The Omicron subvariant BA.5 is now the dominant COVID-19 variant in the U.S., and it’s understandable to have questions—especially since this variant has quickly taken over. BA.5 first started as a teeny portion of cases in the Centers for Disease Control and Prevention’s (CDC) variant tracker in early May, only to now cause nearly 54% of cases in the U.S.
Given how quickly BA.5 has taken over and the fact that it’s happened during warmer months, plenty of people are wondering if you can get BA.5 outdoors. The short answer, infectious disease experts say, is yes, but it’s a little more complicated than that. Here’s what you need to know to protect yourself and loves ones from getting sick.
So, can you get BA.5 outdoors?
Yes, you can get BA.5 outdoors, but you could also contract other COVID variants outside, says Thomas Russo, M.D., professor and chief of infectious disease at the University at Buffalo in New York. “Outdoors has never been a 100% safe zone,” he says. “You’re much less likely to get infected outdoors than you are indoors—that’s unequivocal. However, if you’re in close quarters with an individual in close quarters for a longer period of time, you’re still at risk of getting infected.” At the end of the day, your likelihood of catching Omicron comes down to proximity to an infected person, and airflow and ventilation of the space you’re in. “Virus disperses quickly and doesn’t fill an area over time as it does in poorly ventilated indoor spaces,” Dr. Russo says.
Factors like not having much wind in the area and the infectiousness of the variant matter, Dr. Russo says. “With BA.5, we think it’s more transmissible than earlier Omicron subvariants.” Meaning, you’re more likely to get BA.5 outdoors than you were to get a different COVID variant, like Delta or even other forms of Omicron.
While BA.5 hasn’t been closely studied, “it’s the most contagious variant we’ve had so far,” says William Schaffner, M.D., an infectious disease specialist and professor at the Vanderbilt University School of Medicine. “It stands to reason that, under certain circumstances, if you have a spreader at your barbecue party, they can spread it to people outdoors,” he says.
What outdoor settings are the riskiest?
Situations where people are closely crowded together and around each other for longer periods of time are the most concerning, Dr. Russo says. Those can include:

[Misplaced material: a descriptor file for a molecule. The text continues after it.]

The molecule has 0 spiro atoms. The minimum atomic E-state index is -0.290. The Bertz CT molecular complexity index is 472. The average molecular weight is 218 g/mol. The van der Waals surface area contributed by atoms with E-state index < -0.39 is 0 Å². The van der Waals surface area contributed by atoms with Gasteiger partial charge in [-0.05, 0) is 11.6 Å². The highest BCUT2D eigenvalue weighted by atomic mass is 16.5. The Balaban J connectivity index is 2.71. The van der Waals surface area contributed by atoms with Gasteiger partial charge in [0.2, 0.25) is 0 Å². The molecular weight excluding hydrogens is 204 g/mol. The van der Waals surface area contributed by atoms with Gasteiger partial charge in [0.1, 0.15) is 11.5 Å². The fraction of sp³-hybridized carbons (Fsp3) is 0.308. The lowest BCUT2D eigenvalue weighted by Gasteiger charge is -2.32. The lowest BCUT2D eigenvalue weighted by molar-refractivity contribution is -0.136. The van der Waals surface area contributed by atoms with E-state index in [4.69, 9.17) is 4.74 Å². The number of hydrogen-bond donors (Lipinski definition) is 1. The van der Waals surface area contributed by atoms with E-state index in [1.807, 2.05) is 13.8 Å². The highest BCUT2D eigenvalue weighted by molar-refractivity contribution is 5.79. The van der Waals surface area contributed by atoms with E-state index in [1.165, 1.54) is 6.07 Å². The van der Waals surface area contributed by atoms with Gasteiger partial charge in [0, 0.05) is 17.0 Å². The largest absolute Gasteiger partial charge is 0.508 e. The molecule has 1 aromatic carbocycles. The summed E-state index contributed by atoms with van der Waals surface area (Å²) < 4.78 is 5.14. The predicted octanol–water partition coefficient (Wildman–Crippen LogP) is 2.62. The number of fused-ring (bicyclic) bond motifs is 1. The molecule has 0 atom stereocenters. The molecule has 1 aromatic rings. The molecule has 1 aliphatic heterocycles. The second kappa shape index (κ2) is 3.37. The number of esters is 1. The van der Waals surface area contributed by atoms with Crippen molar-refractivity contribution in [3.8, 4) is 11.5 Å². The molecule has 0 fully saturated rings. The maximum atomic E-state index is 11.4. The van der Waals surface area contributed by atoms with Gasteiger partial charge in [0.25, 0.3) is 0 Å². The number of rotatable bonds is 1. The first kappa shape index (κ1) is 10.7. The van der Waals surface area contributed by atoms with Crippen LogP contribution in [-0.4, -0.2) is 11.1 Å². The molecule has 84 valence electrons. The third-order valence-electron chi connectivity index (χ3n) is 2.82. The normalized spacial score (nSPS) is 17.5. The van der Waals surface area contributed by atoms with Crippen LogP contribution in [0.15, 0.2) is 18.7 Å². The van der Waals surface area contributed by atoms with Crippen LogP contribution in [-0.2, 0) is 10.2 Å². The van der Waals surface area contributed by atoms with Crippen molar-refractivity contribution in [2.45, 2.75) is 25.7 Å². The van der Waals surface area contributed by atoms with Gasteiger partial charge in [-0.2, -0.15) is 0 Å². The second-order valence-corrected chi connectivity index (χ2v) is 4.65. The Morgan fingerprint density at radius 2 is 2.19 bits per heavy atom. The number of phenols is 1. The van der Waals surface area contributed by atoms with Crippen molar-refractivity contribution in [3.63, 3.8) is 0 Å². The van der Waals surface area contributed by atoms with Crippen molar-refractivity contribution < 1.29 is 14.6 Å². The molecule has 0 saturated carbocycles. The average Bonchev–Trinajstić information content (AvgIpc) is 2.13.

“If you go to mass outdoor events where you’re jammed together with a lot of people for a prolonged time, you’re at risk,” Dr. Schaffner says.
What is the BA.5 subvariant, again?
BA.5 is a subvariant of the highly contagious Omicron variant of COVID-19. It’s listed as a variant of concern by the CDC (along with other Omicron variants). It has several mutations to its spike protein that allows it to spread more easily between people, Dr. Russo explains.
“It appears to be more infectious than previous variants and able to evade vaccine-induced or prior infection-induced immunity to a greater degree than the earlier Omicron subvariants,” Dr. Russo says. It’s unclear at this point whether BA.5 causes more severe disease than other subvariants, he notes.
And, while some have suggested that BA.5 is as contagious as measles (which is considered the most infectious virus known to man), infectious disease experts aren’t sure yet. “I don’t think any highly reliable likening to measles contagiousness can be made—there’s not enough data at this point and I don’t believe we have the near 100% attack rate seen with measles or its degree of airborne transmission,” says Amesh A. Adalja, M.D., a senior scholar at the Johns Hopkins Center for Health Security
Dr. Schaffner agrees. “It’s an interesting debate but we don’t have any direct measures,“ he says. “We still think measles is the most contagious virus we know, but BA.5 is getting up there.”
How to protect yourself from BA.5
While outdoor transmission of COVID-19 in low-risk settings is “generally uncommon,” Dr. Adalja says that it’s difficult to avoid the virus at this point.
“The goal is to minimize severe disease by being vaccinated and boosted if high risk,” he says. “High-risk people should also think about wearing masks in highly congregated areas, having their close contacts test before interacting with them, receiving Evusheld, and having a plan for Paxlovid and/or monoclonal antibodies if they test positive.” (Evusheld, in case you’re not familiar with it, is a combination of two human monoclonal antibodies—tixagevimab and cilgavimab—which are used to prevent COVID-19.)
If you’re at high risk for COVID-19 complications or just don’t want to get infected, Dr. Russo recommends being cautious about crowds. “In indoor settings, you want to avoid scenarios where people aren’t wearing masks,” he says. “And, in outdoor settings where you’ll be in close proximity with people for a long period of time, you’ll want to wear a high-quality mask.”
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